April 13, 1776American forces are surprised in the Battle of Bound Brook, New Jersey.
The Battle of Bound Brook (April 13, 1777) was a surprise attack conducted by British and Hessian forces against a Continental Army outpost at Bound Brook, New Jersey during the American Revolutionary War. The British objective of capturing the entire garrison was not met, although prisoners were taken. The American commander, Major General Benjamin Lincoln, left in great haste, abandoning papers and personal effects. Late on the evening of April 12, 1777, four thousand British and Hessian troops under the command of Lieutenant General Charles Cornwallis marched from the British stronghold of New Brunswick. All but one detachment reached positions surrounding the outpost before the battle began near daybreak the next morning. During the battle, most of the 500-man garrison escaped by the unblocked route. American reinforcements arrived in the afternoon, but not before the British plundered the outpost and began the return march to New Brunswick.
, Bound Brook
, American Revolutionary War
, New Jersey
May 1, 1776Establishment of the Illuminati in Ingolstadt (Upper Bavaria), by Jesuit-taught Adam Weishaupt.
The Illuminati (plural of Latin illuminatus, "enlightened") is a name given to several groups, both real (historical) and fictitious. Historically the name refers to the Bavarian Illuminati, an Enlightenment-era secret society founded on May 1, 1776. In more modern contexts the name refers to a purported conspiratorial organization which is alleged to mastermind events and control world affairs through governments and corporations to establish a New World Order. In this context the Illuminati are usually represented as a modern version or continuation of the Bavarian Illuminati.
, Adam Weishaupt
June 28, 1776The Battle of Sullivan's Island ends with the first decisive victory in the American Revolutionary War leading to the commemoration of Carolina Day.
The Battle of Sullivan's Island or the Battle of Fort Sullivan was fought on June 28, 1776, during the American Revolutionary War, also known as the American War of Independence. It took place near Charleston, South Carolina, during the first British attempt to capture the city from American rebels. It is also sometimes referred to as the First Siege of Charleston, owing to a more successful British siege in 1780.
, Fort Sullivan
, American Revolutionary War
July 4, 1776The United States Declaration of Independence is adopted by the Second Continental Congress.
The Declaration of Independence was a statement adopted by the Continental Congress on July 4, 1776, which announced that the thirteen American colonies, then at war with Great Britain, regarded themselves as independent states, and no longer a part of the British Empire. John Adams put forth a resolution earlier in the year which made a formal declaration inevitable. A committee was assembled to draft the formal declaration, to be ready when congress voted on independence. Adams persuaded the committee to select Thomas Jefferson to compose the original draft of the document, which congress would edit to produce the final version. The Declaration was ultimately a formal explanation of why Congress had voted on July 2 to declare independence from Great Britain, more than a year after the outbreak of the American Revolutionary War. The Independence Day of the United States of America is celebrated on July 4, the day Congress approved the wording of the Declaration.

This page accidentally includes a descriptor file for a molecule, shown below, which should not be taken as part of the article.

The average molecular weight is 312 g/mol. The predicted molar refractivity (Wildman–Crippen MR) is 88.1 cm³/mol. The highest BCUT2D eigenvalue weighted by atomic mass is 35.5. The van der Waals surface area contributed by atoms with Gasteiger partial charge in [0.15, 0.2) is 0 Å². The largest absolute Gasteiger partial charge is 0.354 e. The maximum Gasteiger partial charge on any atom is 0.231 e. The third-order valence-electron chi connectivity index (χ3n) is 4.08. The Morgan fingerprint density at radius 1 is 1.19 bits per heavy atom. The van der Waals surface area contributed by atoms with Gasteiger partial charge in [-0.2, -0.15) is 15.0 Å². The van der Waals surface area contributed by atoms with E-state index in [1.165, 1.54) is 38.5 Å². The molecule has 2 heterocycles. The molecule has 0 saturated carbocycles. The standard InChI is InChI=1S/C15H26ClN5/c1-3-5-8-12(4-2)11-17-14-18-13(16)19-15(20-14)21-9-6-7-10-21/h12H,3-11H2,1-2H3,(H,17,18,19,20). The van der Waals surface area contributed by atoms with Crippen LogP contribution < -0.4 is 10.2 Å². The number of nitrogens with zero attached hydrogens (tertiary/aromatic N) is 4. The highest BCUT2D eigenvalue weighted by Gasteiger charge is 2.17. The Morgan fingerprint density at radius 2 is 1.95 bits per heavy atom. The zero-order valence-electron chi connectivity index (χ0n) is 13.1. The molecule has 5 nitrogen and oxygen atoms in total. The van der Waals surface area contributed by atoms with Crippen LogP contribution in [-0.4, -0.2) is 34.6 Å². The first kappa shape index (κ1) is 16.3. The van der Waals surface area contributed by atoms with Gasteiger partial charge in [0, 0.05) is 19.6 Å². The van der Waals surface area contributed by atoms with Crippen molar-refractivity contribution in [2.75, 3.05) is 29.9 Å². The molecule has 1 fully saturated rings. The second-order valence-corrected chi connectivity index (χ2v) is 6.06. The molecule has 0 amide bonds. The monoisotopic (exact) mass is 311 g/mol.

, United States Declaration of Independence
, United States
April 1, 1776
Marie-Sophie Germain was a French mathematician, physicist and philosopher. Despite initial opposition from her parents and difficulties presented by a gender-biased society, she gained education from books in her father's library and from correspondence with famous mathematicians such as LaGrange, Legendre, and Gauss. One of the pioneers of elasticity theory, she won the grand prize from the Paris Academy of Sciences for her essay on the subject.
March 24, 1776
John Harrison was a self-educated English carpenter and later a clockmaker. He invented the marine chronometer, a long-sought device in solving the problem of establishing the East-West position or longitude of a ship at sea, thus revolutionising and extending the possibility of safe long distance sea travel in the Age of Sail. The problem was considered so intractable that the British Parliament offered a prize of £20,000 (comparable to £2.87 million in modern currency) for the solution.